By Spc. Don Parker
148th Public Affairs Detachment
As of this writing, Feb. 24 , the waiting is over. The
big question has been answered. It's no longer whether, or when,
but how long it will last.
Yet the question many soldiers must answer for themselves,
and will be asked by others, is this: Did the United States forsake
a last chance for peace, instead choosing war for its own reasons?
It's not hard to see why people will] ask the question. After
all, we hear that Iraqi Foreign Minister Tariq Aziz, who claimed
to speak for the Iraqi government, accepted a last-moment Soviet
That plan, never formalized, supposedly called for an unconditional
Iraqi withdrawal from Kuwait, starting 24 hours after a complete
cease-fire. The Iraqis were to return all POWs within 48 hours,
withdraw from Kuwait City within four days, and completely evacuate
Kuwait within 21 days following the cease-fire.
I say supposedly, because the only place the plan surfaced
was in broadcasts from the Kremlin. Saddam never publicly endorsed
it, it was never presented for a U.N. Security Council vote,
and no Iraqi diplomat directly approached U.S. or other coalition
But for those who yearn for peace, among whom must be counted
the soldiers who have died in its absence, the plan had an undeniable
appeal. Why go to a land war because of two weeks, the difference
between the U.S. and Soviet withdrawal timetables?
Against this seemingly obvious choice must be counted several
facts. The first is that this war began August 1 Then, as now,
Iraq was in the midst of peace negotiations over the question
of Kuwait. And then, as now, Iraqi diplomats said agreement was
near, and peace awaited only a few more days of talks. While
Iraqi officials assured the world they would never invade, the
Republican Guard crossed the border.
The issue of time is not really about 14 days, but seven months.
That's plenty of time fix honest people to come to agreement
If the Iraqis wished to settle, if they had a sincere desire
for peace, few can argue there was not enough time. The argument
that the ground offensive was wrong because it was launched too
soon could be presented only by those who have not been sniffing
sand for better than half a year.
Yet even these reasonable points miss the essential problem.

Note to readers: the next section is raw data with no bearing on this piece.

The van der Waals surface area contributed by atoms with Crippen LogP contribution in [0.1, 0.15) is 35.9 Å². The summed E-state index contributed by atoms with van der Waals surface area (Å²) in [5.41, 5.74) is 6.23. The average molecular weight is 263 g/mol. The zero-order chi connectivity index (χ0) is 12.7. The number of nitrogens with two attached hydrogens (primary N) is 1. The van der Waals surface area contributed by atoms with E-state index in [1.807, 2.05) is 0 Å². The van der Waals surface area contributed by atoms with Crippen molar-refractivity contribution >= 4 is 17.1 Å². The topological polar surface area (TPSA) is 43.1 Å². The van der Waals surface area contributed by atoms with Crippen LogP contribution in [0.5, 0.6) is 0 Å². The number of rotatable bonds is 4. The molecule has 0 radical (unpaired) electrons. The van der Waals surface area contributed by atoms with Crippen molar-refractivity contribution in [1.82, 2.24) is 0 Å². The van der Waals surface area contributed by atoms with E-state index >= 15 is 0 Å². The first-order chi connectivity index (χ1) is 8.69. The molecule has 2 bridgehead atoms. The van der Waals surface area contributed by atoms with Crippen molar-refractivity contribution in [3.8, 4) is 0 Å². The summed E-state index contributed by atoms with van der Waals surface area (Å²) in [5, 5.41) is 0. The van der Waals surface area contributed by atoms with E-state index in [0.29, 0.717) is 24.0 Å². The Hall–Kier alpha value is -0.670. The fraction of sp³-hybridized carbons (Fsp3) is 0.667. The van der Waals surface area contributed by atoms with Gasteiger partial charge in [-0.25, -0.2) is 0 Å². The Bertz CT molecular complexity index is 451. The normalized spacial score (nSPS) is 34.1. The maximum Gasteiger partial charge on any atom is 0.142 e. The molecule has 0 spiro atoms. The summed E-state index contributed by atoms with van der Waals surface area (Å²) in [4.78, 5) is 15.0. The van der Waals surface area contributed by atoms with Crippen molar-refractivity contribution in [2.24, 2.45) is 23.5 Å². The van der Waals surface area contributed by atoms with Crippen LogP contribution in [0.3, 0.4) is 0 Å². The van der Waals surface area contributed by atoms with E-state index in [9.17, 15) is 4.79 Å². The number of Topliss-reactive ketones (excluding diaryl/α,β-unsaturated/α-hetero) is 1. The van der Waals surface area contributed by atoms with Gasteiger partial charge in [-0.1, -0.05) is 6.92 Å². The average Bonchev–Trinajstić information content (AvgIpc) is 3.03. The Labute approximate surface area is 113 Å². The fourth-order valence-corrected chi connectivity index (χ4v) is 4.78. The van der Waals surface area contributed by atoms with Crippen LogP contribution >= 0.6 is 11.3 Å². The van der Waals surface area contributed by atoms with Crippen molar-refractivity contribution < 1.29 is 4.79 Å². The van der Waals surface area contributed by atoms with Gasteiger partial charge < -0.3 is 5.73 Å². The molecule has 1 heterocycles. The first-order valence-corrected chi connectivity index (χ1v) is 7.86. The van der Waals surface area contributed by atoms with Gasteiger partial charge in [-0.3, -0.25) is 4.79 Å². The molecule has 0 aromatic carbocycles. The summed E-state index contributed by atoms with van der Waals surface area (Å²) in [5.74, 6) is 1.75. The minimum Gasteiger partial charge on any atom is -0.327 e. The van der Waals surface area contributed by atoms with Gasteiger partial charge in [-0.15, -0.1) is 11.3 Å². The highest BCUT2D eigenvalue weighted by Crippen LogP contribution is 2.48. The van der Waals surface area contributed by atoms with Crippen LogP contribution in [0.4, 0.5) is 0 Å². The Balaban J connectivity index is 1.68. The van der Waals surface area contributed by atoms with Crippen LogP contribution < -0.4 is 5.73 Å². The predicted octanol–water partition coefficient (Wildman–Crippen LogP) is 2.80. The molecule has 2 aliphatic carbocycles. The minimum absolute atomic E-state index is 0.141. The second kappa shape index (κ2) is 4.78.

The fact is that Saddam Hussein simply could not be trusted.
Coalition forces could see him taking advantage of a cease fire
to resupply his troops, refuel his armor, and place an international
peacekeeping force between his troops and coalition forces. What
could the U.S. do if Saddam then began stalling? Drive through
U.N. forces in order to get to him?
The possibility is based on history, not on paranoia. During
the eight-year Iran-Iraq War that began in 1980, Saddam promised
a complete and unconditional withdrawal from Iranian territory
in 1981 But he held on to all the land he wished to keep anyway.
Saddam agreed to, and then violated, a U.N.-sponsored ban
in 1985 against attacking civilian targets. Almost immediately
after Iraq pledged before the international community to abide
by the ban, Saddam began the "War of the Cities" with
Scud attacks on Teheran.
Despite the uncontested fact that Saddam opened the Iran-Iraq
war by invading Iran without provocation or warning, he pushed
almost from the beginning for a cease-fire. The result of yet
another Saddam miscalculation, the Iraqi Army was on the defensive
for most of the war.
Finally, in July 1988, the effort of several nations resulted
in a U.N.-approved cease-fire, to which both Iraq and Iran agreed.
Again, Saddam used the interlude to prepare and launch what was
then the largest Iraqi offensives of the war. The attacks penetrated
40 miles before they were stopped, and all occurred as Iraqi
diplomats insisted the cease-fire was still in effect.
Saudi and Marine soldiers can attest that these tactics have
not really changed in the current conflict. The Iraqi tanks which
attacked the town Khafji got close to the Allied positions because
they approached with their turrets turned backwards, faced away
from Allied troops in a sign of surrender. When the armored forces
came within range, commanders whirled the turrets about and fired.
We can all regret that a way for peace was not found. Reasonable
people can argue economic sanctions would have eventually forced
an Iraqi withdrawal Yet even if that is correct, how many Kuwaitis
would die under an Iraqi occupation designed to eliminate the
state and convert it to a docile province? How many Kurds would
be killed by an Iraqi military with secure borders, free to roam
the country in search of Saddam's political opponents?
Would an emboldened Saddam turn next to bullying or invading
Saudi Arabia into submission? What of his rocket forces? Would
Saudi Arabia and Israel have been subjected to Scud launches
by the hundreds or thousands?
Nobody can answer these questions with certainty. But there
is enough history to assume that, where Saddam is concerned,
expect the worst He has proved be will violate a cease-fire.
He has shown he will ignore treaties before the ink on his signature
has dried. He has proved he will tenure and kill anybody-innocent
or guilty, military or civilian - who stands in his way.
Could peace have been concluded with this man? Perhaps. But
not on the strength of words, and not on the basis of promises.
There was one way to avoid this war, and that was through action.
There was one man who could have acted, and that was Saddam.
If peace has been forsaken, there is only one person on whom
the blame can be placed.